BFG's GTX 295 H2OC: Water-Cooled Graphics


In a market where dual-GPU, single-PCB graphics cards are readily available from most major OEMs, product manufacturers are increasingly turning to water cooling as a way to differentiate their products and out-maneuver their competitors. The superior thermal characteristics of liquid cooling allows companies like BFG to hit higher core / memory clocks than they might using air alone.  However, H2O-reliant high-end video cards cater to an even smaller slice of the market—specifically, those enthusiasts with big money to spend and who are comfortable using water in their own PC.

BFG's GTX 295 H2OC CLE (aka the GTX 295 H2OC with ThermoIntelligence Advanced Cooling Solution) changes that. This particular flavor of H2OC is a self-contained cooling system that arrives fully assembled and can be plugged into the system immediately, provided your case meets the appropriate requirements. This last characteristic is by no means guaranteed.  Consult our Thermal Analysis section for more information on how the cooler (designed by CoolIT Systems) integrates into a real-world, closed-case environment.

The H2OC CLE's "easy" setup is just one of its hooks; BFG clocks the card well above NVIDIA's baseline specifications. A standard GTX 295 has a GPU clock speed of 576MHz, a shader clock of 1242MHz, and DDR3 memory runs at 1,998MHz, give or take a tick. In contrast, BFG's water-cooled cards run a 675MHz core, 1458MHz shaders, and a memory clock of 2214MHz. That's 17.1 percent, 17.3 percent, and 10.8 percent above stock, and it's enough of a boost that we should see a practical performance difference.

One quick note on naming conventions: BFG has decided they would attach the "GTX H2OC" label to two video cards. The first—BFGEGTX2951792H2OCWBE in product-code parlance—is designated the "GTX 295 H2OC 1792MB PCIe 2.0 with ThermoIntelligence." This card ships with an attached water block, but must be integrated into the end-user's existing water cooling system. Just to make it completely clear, we're not evaluating this that card today but rather this card...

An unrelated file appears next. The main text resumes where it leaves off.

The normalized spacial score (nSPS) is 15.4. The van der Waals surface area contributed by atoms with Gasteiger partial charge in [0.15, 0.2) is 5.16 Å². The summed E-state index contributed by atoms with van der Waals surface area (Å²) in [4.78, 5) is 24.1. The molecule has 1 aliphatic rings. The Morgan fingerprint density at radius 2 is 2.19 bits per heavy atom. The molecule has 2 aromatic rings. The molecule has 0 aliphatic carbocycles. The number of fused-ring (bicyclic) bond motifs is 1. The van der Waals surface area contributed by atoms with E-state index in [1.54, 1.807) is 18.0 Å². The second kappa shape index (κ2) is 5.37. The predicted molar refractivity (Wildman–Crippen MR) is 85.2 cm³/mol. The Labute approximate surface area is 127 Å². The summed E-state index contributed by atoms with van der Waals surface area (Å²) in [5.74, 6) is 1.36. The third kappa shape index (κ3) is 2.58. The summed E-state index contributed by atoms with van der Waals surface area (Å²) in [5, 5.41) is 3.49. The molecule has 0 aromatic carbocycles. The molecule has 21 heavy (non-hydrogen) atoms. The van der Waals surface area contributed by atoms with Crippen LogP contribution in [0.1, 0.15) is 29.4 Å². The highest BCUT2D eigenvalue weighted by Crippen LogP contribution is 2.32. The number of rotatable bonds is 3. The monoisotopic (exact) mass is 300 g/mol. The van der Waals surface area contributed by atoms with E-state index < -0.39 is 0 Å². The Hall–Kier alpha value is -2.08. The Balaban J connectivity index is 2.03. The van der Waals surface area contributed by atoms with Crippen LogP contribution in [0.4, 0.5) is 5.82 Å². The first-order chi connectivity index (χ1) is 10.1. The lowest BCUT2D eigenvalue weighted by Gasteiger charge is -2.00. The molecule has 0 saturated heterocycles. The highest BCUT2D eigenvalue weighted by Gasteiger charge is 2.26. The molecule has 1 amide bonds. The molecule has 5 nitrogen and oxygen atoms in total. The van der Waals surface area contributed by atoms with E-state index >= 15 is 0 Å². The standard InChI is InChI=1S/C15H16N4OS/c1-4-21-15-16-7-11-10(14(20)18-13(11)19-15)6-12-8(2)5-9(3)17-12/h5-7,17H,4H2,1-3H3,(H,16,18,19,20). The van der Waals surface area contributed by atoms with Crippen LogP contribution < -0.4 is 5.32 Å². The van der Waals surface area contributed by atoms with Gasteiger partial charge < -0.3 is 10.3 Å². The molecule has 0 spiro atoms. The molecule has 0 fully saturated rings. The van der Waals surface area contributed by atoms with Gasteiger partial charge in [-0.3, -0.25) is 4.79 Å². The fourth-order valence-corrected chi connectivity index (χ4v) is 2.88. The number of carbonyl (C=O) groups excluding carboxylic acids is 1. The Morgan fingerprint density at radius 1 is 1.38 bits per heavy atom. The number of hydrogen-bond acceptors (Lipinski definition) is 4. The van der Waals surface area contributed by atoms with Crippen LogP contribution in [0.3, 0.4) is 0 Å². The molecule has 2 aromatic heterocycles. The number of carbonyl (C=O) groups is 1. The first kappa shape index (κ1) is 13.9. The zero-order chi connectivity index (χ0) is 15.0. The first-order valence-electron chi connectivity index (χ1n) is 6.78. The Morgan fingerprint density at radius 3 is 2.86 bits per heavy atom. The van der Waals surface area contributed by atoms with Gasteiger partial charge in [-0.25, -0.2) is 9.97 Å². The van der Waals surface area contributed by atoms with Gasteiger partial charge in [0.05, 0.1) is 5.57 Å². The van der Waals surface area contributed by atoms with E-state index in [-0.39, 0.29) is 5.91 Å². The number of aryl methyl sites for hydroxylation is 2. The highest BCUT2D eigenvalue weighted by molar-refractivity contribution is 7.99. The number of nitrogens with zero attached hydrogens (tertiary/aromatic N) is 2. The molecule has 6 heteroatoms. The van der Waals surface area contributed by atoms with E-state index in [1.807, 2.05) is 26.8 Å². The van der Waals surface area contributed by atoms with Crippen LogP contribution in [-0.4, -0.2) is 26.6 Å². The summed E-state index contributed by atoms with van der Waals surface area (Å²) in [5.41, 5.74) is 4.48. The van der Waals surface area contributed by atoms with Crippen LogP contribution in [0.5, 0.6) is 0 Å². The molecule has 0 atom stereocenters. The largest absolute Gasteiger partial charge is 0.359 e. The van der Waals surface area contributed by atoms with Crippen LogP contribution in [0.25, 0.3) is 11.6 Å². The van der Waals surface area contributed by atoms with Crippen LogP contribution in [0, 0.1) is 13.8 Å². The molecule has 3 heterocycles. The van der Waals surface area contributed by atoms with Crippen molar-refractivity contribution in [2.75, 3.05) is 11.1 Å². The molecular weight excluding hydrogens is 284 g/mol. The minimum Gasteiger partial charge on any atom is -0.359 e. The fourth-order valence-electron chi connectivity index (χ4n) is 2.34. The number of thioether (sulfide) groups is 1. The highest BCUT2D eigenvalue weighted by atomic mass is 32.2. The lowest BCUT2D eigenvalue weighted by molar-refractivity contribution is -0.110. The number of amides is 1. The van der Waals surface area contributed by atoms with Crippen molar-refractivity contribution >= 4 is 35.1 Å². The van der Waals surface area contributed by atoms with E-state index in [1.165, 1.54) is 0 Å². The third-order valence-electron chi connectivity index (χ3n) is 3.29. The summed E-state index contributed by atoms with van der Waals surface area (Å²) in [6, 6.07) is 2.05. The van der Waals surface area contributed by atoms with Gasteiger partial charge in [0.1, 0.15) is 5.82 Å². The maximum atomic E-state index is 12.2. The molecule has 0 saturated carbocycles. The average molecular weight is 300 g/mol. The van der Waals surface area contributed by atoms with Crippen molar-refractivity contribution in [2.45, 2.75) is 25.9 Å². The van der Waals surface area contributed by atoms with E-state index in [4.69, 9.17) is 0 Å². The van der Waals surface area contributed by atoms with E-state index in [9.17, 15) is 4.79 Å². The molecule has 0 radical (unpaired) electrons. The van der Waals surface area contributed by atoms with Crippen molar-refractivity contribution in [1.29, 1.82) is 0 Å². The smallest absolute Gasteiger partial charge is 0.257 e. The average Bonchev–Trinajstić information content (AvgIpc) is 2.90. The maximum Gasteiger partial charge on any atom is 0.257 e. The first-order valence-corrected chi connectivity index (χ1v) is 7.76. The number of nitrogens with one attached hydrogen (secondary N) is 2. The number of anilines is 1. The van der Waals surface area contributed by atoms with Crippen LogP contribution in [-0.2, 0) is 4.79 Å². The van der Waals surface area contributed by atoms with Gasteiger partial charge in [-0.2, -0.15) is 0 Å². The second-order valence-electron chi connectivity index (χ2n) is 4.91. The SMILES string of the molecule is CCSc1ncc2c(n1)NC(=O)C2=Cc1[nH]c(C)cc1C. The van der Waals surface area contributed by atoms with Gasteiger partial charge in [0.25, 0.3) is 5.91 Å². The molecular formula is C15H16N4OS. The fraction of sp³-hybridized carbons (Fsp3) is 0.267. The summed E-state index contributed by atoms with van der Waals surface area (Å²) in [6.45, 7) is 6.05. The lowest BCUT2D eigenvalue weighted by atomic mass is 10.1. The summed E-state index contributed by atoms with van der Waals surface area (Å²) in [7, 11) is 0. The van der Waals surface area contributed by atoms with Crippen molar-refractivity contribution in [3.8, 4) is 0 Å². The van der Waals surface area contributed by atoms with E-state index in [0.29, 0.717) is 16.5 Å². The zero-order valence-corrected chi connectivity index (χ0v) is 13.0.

The Self-Contained Water-Cooled BFG GeFroce GTX 295 H2OC

Yup, it's a box. A large box. Most of what's inside it is the card itself—the only extras BFG ships with this beast are an HDMI cable and a DVI-to-VGA adapter. Flip the box over, and we see the following:

Pay attention to that; we'll discuss it in a few pages. For now, let's turn our attention to the video card itself.

This other card—part number BFGRGTX2951792H2OCLE—is the "GTX 295 H2OC 1792MB PCIe 2.0 with Thermointelligence Advanced Cooling Solution," and that's what we've got on the workbench. If you end up ordering one of these bad boys, double-check the actual product number—that's why we've bolded the two-letter distinction—and check a photo for good measure. Henceforth, when we refer to the GTX 295 H2OC, we'll be referencing the pre-built solution we're reviewing today.

The Cost of CoolIT
BFG's GTX 295 H2OC is a well-built card, with a cooling solution that places it in a niche of its own, but the card carries a hefty price tag, even in this rarefied air. According to NewEgg, the self-contained H2OC solution retails for $849.99, compared to $729 for the DIY water-cooled BFG card and "just" $469.99 for BFG's own air-cooled GTX 295. Do the math, and the H2OC commands a massive 81 percent premium over the already-expensive standard GTX 295. Higher clockspeeds, in this case, simply aren't enough—for what amounts to almost an extra $500. For that price we'd expect a video card to show up with pizza and compliment our taste in t-shirts. Does the BFG H2OC put out this kind of value? Let's take a look.

Related content